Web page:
leadership style is characterized as individualistic with creative, idealistic,
and insightful perspectives. INFJs are masterful at facilitating an
understanding of an organization's vision and gaining interpersonal commitments
toward fulfillment of that vision. Their zeal for any given leadership
situation is related to the core values embedded in their personal
mission. Confident that their vision and mission is important, INFJs will
invest whatever energy is necessary to encourage, support, and organize efforts
related to the vision. Often more concerned about the congruence of
mission and values than with identifying concrete and realistic objectives,
their strength, which is in building relationships of commitment toward a
vision, may become a weakness if they are perceived as unrealistic about the
challenges that must be met to actualize a plan.
Guide to the 16 Personality Types in Organizations,
been no Idealist Presidents. Why this should be so is open to many
explanations, of which the most likely concerns the matter of power. The
political arena is above all a place of power, and Idealists find the pursuit of
power inimical to what they see as their mission in life: personal
fulfillment and the fulfillment of persons. When they see power they do
not covet it, when they have the opportunity they do not seek it, when it is
offered them they will not accept it. Even so, there are famous Idealists
whose presence and whose work (in the case of the Idealist it is often hard to
separate the two) were quite effective and at times almost messianic.
Temperament, by Ray
Choiniere & David Keirsey
Compassionate Visionary Leaders, INFJs prefer to
for developing human potential
on interpersonal relationships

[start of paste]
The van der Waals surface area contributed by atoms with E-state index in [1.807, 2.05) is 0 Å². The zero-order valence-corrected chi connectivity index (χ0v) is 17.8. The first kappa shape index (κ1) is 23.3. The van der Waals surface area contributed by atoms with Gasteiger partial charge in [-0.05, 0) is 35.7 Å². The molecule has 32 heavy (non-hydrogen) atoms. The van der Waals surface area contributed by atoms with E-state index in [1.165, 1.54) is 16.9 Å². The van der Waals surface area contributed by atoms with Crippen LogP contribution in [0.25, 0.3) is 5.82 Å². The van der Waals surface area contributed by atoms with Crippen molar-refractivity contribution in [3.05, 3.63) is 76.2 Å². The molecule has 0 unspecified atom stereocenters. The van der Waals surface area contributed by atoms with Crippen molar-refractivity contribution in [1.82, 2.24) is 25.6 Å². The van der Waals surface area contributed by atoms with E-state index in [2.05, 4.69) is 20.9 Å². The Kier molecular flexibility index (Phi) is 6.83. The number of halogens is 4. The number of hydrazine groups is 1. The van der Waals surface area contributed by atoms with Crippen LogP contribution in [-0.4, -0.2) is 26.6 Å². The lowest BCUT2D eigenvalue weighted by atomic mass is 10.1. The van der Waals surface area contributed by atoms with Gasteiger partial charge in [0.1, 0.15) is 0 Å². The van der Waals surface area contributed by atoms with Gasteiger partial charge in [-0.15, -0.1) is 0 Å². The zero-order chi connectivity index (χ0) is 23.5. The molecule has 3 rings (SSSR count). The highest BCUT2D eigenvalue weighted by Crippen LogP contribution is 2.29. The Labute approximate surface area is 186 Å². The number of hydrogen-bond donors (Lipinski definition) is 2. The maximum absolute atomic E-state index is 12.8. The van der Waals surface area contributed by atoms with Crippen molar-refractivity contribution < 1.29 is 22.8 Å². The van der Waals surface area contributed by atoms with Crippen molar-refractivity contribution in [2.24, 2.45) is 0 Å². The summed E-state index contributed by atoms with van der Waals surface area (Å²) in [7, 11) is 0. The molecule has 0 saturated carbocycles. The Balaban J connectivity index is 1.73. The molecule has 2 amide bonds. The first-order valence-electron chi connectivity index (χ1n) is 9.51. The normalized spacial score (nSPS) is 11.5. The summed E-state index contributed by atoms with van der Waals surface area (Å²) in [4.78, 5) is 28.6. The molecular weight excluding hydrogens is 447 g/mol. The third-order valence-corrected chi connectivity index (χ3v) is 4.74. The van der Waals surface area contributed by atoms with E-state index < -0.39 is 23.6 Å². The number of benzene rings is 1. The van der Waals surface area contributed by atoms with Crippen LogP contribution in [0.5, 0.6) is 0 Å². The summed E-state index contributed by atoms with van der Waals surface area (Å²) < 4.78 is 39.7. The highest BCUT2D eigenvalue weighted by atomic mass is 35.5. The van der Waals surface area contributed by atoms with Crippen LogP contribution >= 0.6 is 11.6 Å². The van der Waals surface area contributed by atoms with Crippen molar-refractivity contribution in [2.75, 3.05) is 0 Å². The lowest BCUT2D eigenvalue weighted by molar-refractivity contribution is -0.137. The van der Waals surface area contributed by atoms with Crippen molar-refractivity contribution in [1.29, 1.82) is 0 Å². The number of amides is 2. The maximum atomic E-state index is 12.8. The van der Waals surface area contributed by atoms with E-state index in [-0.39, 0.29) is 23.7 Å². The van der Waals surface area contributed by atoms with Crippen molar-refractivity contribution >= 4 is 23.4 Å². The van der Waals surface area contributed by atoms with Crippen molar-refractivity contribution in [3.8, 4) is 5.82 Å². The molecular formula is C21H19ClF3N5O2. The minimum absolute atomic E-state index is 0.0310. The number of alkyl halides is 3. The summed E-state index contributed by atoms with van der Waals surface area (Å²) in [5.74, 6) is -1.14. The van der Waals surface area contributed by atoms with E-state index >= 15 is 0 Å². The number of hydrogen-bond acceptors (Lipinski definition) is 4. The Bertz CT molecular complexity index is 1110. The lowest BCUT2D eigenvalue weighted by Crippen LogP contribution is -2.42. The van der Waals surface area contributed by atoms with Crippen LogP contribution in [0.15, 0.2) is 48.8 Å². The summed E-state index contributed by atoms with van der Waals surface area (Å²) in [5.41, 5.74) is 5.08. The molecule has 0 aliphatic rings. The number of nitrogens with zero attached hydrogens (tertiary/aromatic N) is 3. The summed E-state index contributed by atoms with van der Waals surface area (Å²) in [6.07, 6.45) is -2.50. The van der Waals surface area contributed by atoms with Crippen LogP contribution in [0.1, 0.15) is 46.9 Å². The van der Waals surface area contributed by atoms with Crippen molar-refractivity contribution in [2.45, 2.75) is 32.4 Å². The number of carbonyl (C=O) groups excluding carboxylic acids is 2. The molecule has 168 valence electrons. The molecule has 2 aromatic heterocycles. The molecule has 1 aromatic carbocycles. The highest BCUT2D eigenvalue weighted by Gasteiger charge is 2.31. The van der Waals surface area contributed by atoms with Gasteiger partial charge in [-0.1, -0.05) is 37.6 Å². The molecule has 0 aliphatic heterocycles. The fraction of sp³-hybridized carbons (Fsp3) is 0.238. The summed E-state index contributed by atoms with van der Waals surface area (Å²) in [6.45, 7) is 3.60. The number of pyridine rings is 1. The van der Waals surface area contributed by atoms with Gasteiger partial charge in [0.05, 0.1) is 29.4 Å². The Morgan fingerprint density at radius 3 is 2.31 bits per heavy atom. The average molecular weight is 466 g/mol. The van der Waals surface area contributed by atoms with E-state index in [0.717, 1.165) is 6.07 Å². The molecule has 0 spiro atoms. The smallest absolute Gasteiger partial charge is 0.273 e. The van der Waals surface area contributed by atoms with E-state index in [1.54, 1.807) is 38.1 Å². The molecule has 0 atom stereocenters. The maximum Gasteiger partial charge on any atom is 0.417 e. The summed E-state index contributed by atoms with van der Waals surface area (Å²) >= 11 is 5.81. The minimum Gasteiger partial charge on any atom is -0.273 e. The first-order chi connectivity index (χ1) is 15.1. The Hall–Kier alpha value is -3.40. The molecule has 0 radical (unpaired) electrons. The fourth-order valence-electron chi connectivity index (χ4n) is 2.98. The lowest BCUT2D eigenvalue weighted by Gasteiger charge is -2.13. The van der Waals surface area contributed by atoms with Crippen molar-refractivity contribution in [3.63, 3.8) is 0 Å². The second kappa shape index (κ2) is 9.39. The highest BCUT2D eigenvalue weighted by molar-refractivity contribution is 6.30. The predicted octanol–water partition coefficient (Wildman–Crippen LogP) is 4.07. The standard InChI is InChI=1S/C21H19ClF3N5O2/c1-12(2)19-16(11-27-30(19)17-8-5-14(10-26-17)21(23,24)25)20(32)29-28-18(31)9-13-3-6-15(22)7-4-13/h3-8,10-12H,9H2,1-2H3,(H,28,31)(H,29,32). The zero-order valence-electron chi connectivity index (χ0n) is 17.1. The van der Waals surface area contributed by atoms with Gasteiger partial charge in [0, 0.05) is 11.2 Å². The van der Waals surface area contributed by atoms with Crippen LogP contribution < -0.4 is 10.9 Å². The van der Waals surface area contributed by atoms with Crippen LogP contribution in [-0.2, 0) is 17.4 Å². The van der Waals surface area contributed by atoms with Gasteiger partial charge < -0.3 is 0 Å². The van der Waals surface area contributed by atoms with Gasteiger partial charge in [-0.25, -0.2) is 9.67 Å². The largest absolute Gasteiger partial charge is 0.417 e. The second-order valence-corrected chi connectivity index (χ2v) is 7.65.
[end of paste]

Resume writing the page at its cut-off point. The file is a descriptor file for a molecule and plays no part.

and validate others
hard to create harmonious and functional work groups
using power and authority
and cooperate rather than command
What's Your Type of Career?: Unlock the Secrets of Your Personality to Find Your Perfect Career Path
by Donna Dunning
business world has shifted toward viewing effective leadership in the
twenty-first century as highly interpersonal, relational, collaborative -- in
other words, people-oriented. Interestingly, it was a woman, Mary Parker
Follett, who, in 1924, came up with the ideas that are gaining currency today.
In a Wellesley College Center for Research on Women study titled "Inside
Women's Power," Follett is credited with putting forward "the virtues
of collaboration, coordination, sharing power and information, all of which are
part of the current people-oriented, participatory approach to leadership."
able to show flexibility, to change with circumstances while continuing to move
toward their larger vision. They do it by looking for opportunity and
avoiding distraction. Eleanor Roosevelt counseled patience and courage, offering the
perfect approach for adjusting personal vision as one's status or situation
changes. "We do not have to become heroes overnight," she wrote,
"Just a step at a time, meeting each thing that comes up, seeing it is not
as dreadful as it appears, discovering that we have the strength to stare it
down." Eleanor's powerful sense of responsibility propelled her to go